“There is value in stating the obvious. What is obvious to me is not obvious to others. What seems simple and clear to you is confusing to me.” Teresa Colón
We live in a world where everyone presumes to know about everything and everyone else. We think we know what the next person is thinking. And why not? We live our lives connected to social networks, email, TV and telephones. Viral videos circle the globe in the time it takes to boil an egg. We work and socialize with like minded people so we all think alike, right?
We just don’t see things from the same perspective. My past and my priorities cause me to focus on things that you don’t because of your perspective. What for me is ‘common sense’ might not be the same for you. While the article that caught my attention (link below) has its focus more on the business/work environment, it is also very true in any relationship. I can’t read your mind and you can’t read mine so please tell me what you are thinking. Not telling me will lead to errors in judgement, anger and resentments. You see the young woman, and I see the old lady.
Here in Costa Rica we have teeny ants that appear out of nowhere to feast on even a single crystal of sugar. Obviously you don’t leave the sugar out. But not everyone knows that. Guests in my home are blissfully unaware of the little critters. I try to make a point about this whenever I pull the sugar bowl from the fridge. My ‘obvious’ isn’t yours. If I don’t tell you, you’ll never know.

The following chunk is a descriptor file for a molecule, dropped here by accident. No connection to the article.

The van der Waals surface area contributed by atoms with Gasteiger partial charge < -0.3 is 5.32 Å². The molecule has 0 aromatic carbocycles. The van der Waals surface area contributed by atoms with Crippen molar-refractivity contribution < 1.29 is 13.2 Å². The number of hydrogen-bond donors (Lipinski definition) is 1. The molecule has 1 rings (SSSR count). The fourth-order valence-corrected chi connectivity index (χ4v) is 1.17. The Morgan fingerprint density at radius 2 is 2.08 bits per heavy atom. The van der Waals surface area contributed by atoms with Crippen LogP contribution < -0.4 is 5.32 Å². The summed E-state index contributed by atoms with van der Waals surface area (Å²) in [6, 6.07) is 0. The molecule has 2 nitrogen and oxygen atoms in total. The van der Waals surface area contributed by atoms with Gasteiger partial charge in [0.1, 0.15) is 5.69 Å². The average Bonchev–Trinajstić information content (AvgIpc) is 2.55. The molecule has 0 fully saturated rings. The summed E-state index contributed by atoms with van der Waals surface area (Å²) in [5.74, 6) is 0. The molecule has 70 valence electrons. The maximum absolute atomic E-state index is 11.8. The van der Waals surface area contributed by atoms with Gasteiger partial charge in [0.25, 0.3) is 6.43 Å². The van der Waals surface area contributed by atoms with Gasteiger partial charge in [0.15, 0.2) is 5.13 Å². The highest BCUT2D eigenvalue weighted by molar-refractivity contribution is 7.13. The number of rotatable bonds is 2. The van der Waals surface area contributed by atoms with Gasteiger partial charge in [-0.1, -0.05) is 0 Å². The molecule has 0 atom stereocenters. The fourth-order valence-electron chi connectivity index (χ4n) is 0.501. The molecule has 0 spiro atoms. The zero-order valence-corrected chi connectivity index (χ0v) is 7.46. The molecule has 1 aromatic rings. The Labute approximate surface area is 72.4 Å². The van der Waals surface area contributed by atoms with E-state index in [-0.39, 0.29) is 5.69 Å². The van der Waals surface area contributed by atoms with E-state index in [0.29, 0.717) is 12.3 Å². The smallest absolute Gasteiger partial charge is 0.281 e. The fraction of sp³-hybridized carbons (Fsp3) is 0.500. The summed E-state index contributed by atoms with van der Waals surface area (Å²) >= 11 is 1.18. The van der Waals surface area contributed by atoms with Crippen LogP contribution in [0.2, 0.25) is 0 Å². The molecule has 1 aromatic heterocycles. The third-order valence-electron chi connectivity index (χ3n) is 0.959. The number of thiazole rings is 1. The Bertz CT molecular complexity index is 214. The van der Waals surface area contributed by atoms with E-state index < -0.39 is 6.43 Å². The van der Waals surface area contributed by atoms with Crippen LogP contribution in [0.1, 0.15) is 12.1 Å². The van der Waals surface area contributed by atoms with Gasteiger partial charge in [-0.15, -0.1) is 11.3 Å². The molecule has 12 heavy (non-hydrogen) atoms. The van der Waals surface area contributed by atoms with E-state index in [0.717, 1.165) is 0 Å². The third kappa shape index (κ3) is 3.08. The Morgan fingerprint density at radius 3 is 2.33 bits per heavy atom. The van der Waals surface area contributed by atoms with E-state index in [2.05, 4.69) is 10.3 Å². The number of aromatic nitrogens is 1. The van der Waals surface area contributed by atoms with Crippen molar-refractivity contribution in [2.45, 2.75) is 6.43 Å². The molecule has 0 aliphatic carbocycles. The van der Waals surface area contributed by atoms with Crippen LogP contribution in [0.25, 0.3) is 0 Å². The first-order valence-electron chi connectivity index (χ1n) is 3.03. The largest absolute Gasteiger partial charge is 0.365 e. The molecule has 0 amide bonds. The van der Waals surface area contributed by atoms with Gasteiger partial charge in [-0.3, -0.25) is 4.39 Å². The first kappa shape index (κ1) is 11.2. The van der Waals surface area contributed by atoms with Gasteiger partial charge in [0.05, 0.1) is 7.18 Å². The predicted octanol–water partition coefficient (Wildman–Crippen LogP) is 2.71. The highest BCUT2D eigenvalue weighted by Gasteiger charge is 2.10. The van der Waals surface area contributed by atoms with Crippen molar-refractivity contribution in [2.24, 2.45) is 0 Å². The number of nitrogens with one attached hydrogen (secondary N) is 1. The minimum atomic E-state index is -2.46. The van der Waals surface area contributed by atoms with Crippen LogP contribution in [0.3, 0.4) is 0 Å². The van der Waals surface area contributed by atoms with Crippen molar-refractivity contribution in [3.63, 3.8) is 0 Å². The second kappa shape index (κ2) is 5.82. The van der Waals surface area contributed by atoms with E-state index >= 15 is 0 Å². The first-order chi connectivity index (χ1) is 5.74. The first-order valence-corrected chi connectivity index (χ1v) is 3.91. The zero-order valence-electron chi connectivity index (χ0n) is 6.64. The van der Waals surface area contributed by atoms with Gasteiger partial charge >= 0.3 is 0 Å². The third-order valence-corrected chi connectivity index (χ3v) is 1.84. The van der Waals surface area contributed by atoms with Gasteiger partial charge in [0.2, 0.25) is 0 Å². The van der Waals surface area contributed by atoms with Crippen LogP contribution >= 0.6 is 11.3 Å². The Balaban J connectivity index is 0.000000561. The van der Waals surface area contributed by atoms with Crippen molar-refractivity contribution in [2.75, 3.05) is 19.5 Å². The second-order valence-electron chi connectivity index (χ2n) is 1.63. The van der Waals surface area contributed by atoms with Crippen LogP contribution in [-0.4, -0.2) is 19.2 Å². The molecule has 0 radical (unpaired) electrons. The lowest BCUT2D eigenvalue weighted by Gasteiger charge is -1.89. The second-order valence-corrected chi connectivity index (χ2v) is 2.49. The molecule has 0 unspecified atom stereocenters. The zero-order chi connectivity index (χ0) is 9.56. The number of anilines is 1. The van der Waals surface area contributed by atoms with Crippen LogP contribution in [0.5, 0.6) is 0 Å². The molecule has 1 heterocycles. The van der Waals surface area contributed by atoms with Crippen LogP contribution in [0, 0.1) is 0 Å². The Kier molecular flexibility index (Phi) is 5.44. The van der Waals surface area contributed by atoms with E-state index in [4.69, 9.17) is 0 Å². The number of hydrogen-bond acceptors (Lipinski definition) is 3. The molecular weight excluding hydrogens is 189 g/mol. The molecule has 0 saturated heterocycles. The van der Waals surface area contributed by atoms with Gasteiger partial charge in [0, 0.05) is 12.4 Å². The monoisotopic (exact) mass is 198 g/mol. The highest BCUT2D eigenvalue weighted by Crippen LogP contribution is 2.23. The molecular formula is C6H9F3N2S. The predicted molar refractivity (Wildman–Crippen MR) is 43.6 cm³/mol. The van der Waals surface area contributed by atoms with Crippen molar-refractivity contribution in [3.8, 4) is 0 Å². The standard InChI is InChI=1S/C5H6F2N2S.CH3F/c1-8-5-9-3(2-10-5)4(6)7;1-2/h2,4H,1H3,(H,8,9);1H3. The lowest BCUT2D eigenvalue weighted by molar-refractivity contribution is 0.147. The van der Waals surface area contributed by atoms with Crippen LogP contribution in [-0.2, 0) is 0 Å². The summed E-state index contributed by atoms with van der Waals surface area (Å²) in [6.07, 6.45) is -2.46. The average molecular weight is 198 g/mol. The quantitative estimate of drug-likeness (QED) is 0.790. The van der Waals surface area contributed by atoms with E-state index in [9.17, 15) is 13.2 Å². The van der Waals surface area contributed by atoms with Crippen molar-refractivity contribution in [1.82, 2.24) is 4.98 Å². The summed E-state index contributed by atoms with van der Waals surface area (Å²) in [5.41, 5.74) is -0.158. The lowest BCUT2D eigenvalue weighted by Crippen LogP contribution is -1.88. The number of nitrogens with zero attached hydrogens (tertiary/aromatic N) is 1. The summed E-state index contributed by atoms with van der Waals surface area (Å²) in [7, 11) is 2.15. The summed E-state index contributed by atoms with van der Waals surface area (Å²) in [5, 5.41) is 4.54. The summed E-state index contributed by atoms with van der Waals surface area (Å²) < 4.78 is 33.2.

Ask couples living who’ve just starting living together about the importance of stating the obvious. Hanging the roll of toilet paper with the end over the top seems a no brainer, unless of course you have a cat. Do you take the garbage out the night before or early morning is a question of how adaptive the racoons and monkeys are in your neighbourhood. Leaving the keys in the deadbolt at night might just save a life in an earthquake. Don’t feed a dog chicken bones. I know these things, but you might not because your experience may be very different from mine.
State your expectations. Many a family trip has been ruined because what the parents want for their children is way different from what their children have in mind. An open discussion before leaving on the trip about the various details can resolve many issues before they even arise. There’s a whole generation between parents and children and that gap still exists between adult children and their parents. This makes a world of difference in perspective and values.
It just make things a whole lot easier if we stated what we think is the ‘obvious’ because: ‘it isn’t’. Human relations are hard enough without adding to the burden by leaving things unsaid, by making assumptions and by having expectations. As the saying goes, when you assume, you make an ASS out of U and ME. Just say it.